Author’s note: This biographical essay is based on an interview with Mrs. Lieberman.
Hadassah Lieberman is the keynote speaker at the 75th annual Warsaw Ghetto Uprising and Yom HaShoah Yizkor Remembrance Service taking place at 6 p.m. on Wednesday, April 11, at Temple Beth Shalom, 40-25 Fair Lawn Avenue, in Fair Lawn. The title of her address is “From Child of Survivors, to Immigrant, to Partner, to National Campaigns.” This program, the oldest such commemoration in North America, is sponsored by the Holocaust Memorial Committee of The Jewish Community Relations Committee of Jewish Federation of Northern New Jersey.
Lieberman’s first language was Yiddish. She was born in Czechoslovakia to Samuel and Ella Wieder Freilich. Her father, an attorney and a rabbi, had led an escape of 20 men from a march to Auschwitz. Her mother, Ella, survived the Nazi concentration camps at Dachau and Auschwitz. Having come to America as an infant, Hadassah always felt different. She was always adjusting. There was no real community to which she could relate. She was an outsider in the small community of Gardner, Massachusetts.
Lieberman was brought up in a very traditional and observant Jewish home. Although her younger brother was very Americanized, she retained her European roots. In her home her mother only served European dishes made from scratch. No store-bought comestibles, no American foods. This was the first chapter of Hadassah Lieberman’s life in America.
She first attended Stern College and then transferred to Boston University, where she majored in China studies and minored in theater. She received a master’s degree from Northeastern University in international relations. Lieberman was a research analyst at Lehman Brothers; a director of policy, planning and communications at Pfizer and Hoffman LaRoche; and senior program officer at the National Research Council. She worked on health issues, assisting nonprofit organizations, improving educational standards and promoting international understanding. She has served on several national nonprofit councils and boards. She continues to be vocal on many issues, which include improving women’s health, reducing hurdles faced by immigrants and the challenge of caring for aging parents.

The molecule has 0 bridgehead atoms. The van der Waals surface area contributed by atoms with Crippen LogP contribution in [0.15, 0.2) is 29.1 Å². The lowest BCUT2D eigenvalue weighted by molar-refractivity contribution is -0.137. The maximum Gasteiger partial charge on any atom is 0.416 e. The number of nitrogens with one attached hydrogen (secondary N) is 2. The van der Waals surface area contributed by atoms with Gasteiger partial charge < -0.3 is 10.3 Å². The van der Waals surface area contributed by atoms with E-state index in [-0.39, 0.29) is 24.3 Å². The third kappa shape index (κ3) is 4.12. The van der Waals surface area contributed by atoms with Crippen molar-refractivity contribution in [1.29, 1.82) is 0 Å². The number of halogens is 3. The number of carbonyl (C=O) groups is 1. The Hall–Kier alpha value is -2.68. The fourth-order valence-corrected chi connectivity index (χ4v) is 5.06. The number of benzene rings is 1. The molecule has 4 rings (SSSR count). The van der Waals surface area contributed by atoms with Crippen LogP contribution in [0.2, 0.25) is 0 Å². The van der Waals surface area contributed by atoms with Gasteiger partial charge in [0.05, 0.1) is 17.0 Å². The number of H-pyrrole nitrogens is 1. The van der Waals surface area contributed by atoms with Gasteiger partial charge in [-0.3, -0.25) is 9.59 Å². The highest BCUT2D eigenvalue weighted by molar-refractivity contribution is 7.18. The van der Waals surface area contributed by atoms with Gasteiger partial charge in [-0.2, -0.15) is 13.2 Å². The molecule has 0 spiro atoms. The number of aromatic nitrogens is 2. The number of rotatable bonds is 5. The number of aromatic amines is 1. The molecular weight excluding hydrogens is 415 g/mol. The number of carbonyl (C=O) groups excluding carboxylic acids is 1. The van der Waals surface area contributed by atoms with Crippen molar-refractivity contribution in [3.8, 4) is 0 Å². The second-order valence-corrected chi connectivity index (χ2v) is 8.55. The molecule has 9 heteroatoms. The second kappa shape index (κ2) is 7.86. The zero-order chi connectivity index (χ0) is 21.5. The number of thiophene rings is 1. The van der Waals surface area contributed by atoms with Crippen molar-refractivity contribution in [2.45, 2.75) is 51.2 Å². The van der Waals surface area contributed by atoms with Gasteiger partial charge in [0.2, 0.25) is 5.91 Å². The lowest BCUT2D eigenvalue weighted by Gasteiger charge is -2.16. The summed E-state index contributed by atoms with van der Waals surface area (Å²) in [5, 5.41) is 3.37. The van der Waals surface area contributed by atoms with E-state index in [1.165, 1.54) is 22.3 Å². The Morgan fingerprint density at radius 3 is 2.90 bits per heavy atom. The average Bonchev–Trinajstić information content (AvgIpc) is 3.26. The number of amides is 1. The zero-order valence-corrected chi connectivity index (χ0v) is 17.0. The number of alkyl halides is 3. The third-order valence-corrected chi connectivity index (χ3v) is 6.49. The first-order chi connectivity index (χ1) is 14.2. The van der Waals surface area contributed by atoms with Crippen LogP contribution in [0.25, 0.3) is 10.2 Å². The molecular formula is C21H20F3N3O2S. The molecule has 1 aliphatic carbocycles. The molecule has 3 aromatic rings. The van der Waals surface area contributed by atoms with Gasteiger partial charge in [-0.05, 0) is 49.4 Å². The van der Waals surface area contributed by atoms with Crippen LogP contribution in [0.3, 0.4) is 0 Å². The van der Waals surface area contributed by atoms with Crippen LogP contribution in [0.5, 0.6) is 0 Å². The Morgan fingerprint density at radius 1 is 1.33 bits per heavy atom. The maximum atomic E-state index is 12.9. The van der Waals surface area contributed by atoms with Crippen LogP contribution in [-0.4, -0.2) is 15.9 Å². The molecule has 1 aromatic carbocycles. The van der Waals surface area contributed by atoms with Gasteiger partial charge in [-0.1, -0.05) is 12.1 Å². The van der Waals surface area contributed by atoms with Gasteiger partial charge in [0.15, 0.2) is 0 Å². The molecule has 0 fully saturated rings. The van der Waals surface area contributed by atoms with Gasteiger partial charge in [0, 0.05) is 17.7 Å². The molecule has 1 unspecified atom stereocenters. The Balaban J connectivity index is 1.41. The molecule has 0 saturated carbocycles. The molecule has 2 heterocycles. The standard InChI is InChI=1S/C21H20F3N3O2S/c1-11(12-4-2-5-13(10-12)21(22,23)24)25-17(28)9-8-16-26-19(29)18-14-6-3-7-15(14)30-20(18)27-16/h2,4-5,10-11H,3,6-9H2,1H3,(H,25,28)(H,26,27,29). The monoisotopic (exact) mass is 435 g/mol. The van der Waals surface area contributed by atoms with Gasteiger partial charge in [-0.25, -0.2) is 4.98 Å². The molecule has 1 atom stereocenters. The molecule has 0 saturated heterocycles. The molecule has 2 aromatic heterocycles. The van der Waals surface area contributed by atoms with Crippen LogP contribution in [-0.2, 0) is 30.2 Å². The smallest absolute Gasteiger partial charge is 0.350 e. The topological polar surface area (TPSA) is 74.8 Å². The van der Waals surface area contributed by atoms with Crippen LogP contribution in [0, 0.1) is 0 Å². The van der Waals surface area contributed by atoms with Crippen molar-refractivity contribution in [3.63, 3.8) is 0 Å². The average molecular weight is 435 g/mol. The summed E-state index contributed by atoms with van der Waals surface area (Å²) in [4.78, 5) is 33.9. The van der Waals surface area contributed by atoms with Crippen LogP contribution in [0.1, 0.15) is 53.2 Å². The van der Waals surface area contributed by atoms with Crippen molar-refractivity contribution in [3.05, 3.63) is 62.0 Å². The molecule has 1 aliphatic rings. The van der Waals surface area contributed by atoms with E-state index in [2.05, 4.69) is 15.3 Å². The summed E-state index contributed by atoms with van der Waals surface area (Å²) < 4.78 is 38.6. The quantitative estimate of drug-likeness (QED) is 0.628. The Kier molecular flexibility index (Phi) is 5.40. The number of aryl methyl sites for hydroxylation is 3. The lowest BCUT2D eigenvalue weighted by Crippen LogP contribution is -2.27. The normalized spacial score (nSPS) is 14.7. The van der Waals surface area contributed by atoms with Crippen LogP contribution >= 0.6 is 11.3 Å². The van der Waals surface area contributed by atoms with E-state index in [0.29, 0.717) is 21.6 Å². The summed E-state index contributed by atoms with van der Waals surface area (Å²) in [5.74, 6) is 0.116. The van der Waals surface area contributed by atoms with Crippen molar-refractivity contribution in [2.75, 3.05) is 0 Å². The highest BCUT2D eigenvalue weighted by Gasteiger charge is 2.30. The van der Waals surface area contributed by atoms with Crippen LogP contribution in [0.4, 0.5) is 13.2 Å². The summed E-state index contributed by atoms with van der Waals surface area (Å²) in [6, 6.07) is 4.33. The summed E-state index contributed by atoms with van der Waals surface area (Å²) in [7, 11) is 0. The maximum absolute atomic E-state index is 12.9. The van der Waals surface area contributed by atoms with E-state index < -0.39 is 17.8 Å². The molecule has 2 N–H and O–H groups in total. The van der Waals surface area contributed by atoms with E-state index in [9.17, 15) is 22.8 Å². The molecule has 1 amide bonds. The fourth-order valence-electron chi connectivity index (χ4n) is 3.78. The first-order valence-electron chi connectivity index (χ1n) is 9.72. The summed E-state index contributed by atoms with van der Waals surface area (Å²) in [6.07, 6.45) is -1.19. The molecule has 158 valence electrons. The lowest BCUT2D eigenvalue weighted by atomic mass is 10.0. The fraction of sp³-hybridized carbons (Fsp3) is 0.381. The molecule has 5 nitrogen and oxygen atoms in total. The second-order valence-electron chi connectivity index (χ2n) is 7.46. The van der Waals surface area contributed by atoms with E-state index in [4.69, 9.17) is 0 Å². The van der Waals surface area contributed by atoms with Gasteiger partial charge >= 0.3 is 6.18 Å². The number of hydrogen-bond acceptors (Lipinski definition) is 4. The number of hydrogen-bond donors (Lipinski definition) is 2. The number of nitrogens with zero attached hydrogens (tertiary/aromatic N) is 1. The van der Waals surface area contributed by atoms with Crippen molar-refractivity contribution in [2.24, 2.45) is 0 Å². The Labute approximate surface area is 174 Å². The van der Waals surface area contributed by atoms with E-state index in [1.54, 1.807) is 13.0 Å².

Lieberman married a rabbi, but they later split up. She had been divorced for a year when a friend gave her name to Joseph Lieberman, who was running for Connecticut Attorney General in 1983. It took six months for him to call, but a year after meeting, they married. She went on to become the wife of a United States Senator from Connecticut, and a vice presidential candidate and spent 24 years in Washington, D.C.
Throughout her very public life she never experienced anti-Semitism; in fact, quite often on Shabbat in Washington, people would join her walking to shul with her husband as a sign of respect. Her parents were not reticent about discussing the Shoah, and she still marvels at how people could rebuild their lives after what they experienced. Lieberman is quite mindful of the Shoah being part of being Jewish. She tries to represent the positive, keep things simple. “I wish for a less complicated history on this unique mission/adventure. It is our obligation to carry on this miraculous story, to be strong, to survive and to contribute to the future. We have to speak for those who cannot speak and I thank Hashem for this miracle of survival.”
She is still astounded that the Nazis and their collaborators could have done what they did. She is more amazed that people who lived through it could have survived intact. Lieberman is at work on a book about her mother’s experiences during the Shoah.
By Wallace Greene
Dr. Wallace Greene has been a member of the Holocaust Memorial Committee for many years.